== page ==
February 14, 2013

You have MongoDB, so you have this tremendously scalable database. You’re collecting a ton of data, but you know you need to do more with it (okay, a lot more). You think you want to use Hadoop, but it doesn’t sound easy.

To keep it simple, we’ve divided the article into three parts:

  1. "WHY" explains the reasons for using Hadoop to process data stored in MongoDB
  2. "HOW" helps you get get set up
  3. "DEMO" shows you MongoDB and Hadoop working together. If you’re a tldr; type, you’ll want to start with this section.


Mongo was built for data storage and retrieval, and Hadoop was written for data processing. So naturally, data processing is often better offloaded to Hadoop. Here’s why:

  1. Easier, more expressive languages

    MongoDB supports native MapReduce, but MapReduce is a pain in the ass. The Hadoop community has created Pig, Hive, and the Cascading family of languages—all of which compile to MapReduce, but are expressive and high-level.

  2. Libraries to build on

    Very few popular data processing libraries are written in Javascript, so you’ll often find yourself without access to the libraries you need, such as NumPy, NLTK, etc.

  3. Big performance improvements

    Hadoop is purpose-built for fully distributed, multi-threaded execution of data processing, so it performs much, much better for this sort of work.

  4. Separate workloads mean less load

    If you’re doing significant data processing on MongoDB, it can add substantial load. You may need an order of magnitude more power to process data than to store it, so it works really well to separate those concerns and separate those workloads.

So if you want to easily write distributed jobs that perform well and don’t add load to your primary storage system, Hadoop is probably the way to go.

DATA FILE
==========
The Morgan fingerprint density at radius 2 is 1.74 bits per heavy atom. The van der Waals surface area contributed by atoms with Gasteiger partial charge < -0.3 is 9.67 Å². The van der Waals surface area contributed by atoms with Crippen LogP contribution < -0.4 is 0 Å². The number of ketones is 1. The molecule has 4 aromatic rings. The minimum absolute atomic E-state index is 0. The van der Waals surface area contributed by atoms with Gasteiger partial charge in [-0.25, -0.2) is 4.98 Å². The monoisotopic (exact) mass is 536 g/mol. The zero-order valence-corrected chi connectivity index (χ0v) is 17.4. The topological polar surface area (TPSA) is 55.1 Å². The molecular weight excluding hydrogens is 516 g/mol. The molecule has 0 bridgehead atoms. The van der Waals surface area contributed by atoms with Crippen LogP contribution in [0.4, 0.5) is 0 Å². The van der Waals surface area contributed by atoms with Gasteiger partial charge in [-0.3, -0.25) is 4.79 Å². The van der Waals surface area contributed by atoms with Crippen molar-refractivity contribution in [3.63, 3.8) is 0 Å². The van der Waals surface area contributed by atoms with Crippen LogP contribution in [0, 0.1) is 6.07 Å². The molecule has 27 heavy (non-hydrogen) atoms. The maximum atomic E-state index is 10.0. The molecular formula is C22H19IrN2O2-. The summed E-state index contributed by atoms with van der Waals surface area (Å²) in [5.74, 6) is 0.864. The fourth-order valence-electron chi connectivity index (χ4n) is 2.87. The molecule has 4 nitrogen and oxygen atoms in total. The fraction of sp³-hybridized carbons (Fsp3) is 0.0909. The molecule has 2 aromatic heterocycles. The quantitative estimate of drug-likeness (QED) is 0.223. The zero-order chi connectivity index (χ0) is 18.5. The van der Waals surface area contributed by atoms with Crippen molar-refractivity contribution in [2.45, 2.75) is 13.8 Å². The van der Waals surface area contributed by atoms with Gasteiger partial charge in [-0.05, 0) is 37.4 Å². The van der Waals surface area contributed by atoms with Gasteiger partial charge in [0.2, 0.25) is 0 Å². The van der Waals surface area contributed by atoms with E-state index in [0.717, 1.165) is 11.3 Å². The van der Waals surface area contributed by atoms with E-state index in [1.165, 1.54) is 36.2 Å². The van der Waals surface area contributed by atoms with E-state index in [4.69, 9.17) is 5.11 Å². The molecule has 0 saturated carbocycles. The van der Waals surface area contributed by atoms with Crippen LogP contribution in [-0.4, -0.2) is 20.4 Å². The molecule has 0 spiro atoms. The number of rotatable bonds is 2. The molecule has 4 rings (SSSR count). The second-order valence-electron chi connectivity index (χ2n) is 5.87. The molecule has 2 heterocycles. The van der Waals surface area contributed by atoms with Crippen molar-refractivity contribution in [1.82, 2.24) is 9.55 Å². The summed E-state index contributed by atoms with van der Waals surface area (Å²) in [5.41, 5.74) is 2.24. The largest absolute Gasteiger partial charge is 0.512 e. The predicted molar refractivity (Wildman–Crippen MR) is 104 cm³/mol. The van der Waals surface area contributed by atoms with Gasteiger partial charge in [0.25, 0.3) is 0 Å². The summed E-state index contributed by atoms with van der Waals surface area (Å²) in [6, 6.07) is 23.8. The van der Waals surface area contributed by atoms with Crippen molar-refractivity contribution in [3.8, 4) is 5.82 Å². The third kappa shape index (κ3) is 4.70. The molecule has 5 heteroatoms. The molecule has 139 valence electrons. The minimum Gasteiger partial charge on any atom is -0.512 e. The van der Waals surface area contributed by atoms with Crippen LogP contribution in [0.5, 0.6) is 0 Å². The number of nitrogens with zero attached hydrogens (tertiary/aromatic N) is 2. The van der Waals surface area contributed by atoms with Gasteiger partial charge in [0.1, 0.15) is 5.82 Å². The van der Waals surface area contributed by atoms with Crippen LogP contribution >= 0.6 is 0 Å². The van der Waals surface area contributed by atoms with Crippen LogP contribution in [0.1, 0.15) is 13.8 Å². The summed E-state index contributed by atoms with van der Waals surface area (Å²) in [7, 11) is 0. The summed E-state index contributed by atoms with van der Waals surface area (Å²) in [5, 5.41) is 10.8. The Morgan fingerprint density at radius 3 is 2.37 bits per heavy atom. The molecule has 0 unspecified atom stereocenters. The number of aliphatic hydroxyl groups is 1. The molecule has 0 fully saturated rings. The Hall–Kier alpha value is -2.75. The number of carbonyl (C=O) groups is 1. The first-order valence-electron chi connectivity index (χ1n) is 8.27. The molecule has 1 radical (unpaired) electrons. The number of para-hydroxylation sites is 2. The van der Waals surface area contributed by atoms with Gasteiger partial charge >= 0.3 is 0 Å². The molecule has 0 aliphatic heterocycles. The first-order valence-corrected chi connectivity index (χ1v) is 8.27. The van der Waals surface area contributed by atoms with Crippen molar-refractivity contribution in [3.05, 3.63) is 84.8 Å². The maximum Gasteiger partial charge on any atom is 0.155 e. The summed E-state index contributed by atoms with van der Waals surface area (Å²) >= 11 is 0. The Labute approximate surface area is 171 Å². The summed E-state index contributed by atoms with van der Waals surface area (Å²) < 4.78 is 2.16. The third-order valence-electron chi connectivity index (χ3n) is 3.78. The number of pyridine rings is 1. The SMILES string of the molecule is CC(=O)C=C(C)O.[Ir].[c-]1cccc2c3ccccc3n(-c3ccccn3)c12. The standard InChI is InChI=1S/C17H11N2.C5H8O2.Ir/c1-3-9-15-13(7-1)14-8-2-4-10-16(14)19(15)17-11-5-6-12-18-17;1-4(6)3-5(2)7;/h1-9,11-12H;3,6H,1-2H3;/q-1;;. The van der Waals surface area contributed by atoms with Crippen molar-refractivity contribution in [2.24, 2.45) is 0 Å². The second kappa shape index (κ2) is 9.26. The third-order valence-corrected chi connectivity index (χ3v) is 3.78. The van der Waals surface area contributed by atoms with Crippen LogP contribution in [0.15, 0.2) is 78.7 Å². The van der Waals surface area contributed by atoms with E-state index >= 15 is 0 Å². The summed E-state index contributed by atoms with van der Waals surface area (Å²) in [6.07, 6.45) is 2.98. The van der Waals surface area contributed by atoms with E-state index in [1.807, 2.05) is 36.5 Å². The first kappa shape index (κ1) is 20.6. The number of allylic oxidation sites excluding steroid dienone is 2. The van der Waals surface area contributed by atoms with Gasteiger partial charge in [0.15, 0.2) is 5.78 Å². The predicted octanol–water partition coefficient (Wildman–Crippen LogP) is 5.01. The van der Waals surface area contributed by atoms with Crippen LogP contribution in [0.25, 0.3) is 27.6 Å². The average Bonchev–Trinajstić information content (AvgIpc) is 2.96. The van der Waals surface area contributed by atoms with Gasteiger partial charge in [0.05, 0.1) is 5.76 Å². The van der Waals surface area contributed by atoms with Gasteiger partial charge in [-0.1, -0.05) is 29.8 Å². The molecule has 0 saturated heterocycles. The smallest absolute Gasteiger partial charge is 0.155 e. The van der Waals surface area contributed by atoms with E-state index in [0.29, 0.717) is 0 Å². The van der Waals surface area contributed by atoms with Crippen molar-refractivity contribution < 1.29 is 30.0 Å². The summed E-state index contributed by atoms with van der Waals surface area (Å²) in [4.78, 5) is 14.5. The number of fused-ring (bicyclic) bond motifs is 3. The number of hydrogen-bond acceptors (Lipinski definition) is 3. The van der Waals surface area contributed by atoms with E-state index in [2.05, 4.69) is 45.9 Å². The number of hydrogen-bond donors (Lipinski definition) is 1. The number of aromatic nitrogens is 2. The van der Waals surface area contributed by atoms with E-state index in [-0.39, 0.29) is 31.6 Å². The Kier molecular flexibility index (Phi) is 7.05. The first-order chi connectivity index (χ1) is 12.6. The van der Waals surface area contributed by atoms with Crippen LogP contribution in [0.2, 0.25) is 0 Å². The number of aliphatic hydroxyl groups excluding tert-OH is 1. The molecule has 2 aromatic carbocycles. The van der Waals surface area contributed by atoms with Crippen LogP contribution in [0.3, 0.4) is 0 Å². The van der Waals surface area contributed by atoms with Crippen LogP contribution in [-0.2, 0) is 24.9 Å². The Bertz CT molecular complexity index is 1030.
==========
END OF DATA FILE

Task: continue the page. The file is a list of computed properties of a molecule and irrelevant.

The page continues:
Bonus: We’ve included ready-to-use Hadoop code to extract the “schema” of your MongoDB, and characterize how that schema is used in the demo section.


We used Mortar for this demo because it’s free for this purpose, and you won’t need to set up any infrastructure. Mortar is an open source framework for easily writing/developing your Hadoop jobs coupled with Hadoop-as-a-Service for running Mortar jobs on Hadoop clusters. If you’re going to use Mortar, skip to the DEMO section.

Otherwise, you need:

  1. Hadoop Cluster

    There are many ways to run Hadoop, here are a couple:

    1. Set up your own cluster: You’ll need some machines and you’ll need to follow these instructions. Warning, this is not for the faint of heart, and probably should be reserved for companies with substantial resources and serious sys admin chops.

    2. Use Amazon Elastic MapReduce (EMR): EMR is an offering by Amazon Web Services (AWS) that allows you to run a Hadoop-based job on a Hadoop cluster in the cloud. Aside from all of the typical cloud benefits that you get from doing this, you also get to skip the setup and configuration of a Hadoop cluster. There’s a step-by-step guide to setting up EMR here.

  2. Input Connector

    To load your data from MongoDB into Pig, you’ll need the Pig loader. Here’s documentation on how you can use the loader.

  3. Data Processing Language

    In this demo you’ll process your data on Hadoop with Apache Pig, a high-level data flow language that compiles down into Hadoop MapReduce jobs. It was designed to be easy to learn and simple to write. If you’ve written SQL, Pig will feel familiar—it is like procedural SQL. For more details on Pig, check out “8 reasons you should be using Apache Pig”.

    If you don’t want to write a Pig script and would prefer to stick with raw Hadoop MapReduce jobs, the Mongo-Hadoop project will support that, but we won’t cover raw MapReduce in this article since it requires 10x more code without much benefit.

  4. Output Connector

    OK, now it’s time to choose an output destination for your processed data. You have a lot of options here:

    1. MongoDB

      If your want to write your final results back to MongoDB, the Mongo-Hadoop project also contains support for this with MongoStorage.

      For documentation on how to do this read the “Storing Data to MongoDB” section under “Using MongoDB Data”.

    2. Amazon’s S3

      One of the most useful output locations - If you’re running your Hadoop job on a cluster that’s running in AWS, then your data transfer will be extremely fast and you get all of the benefits of storing your data in the cloud.

    3. HDFS

      If you’re running your own long-lived cluster, you can write the results to the cluster’s distributed file system. This can be useful if you’re going to be doing more processing on the data later.


The fun part! Here’s a quick step-by-step example that should take just a few minutes.

To get started, we’ve already set up a small MongoDB instance on MongoLab, populated it with a random sampling of Twitter data from a single day (around 120,000 tweets), and created a read-only user for you.

We’ve also set up a public Github repo with a Mortar project that has three Pig scripts ready to run. Here’s what you need to do: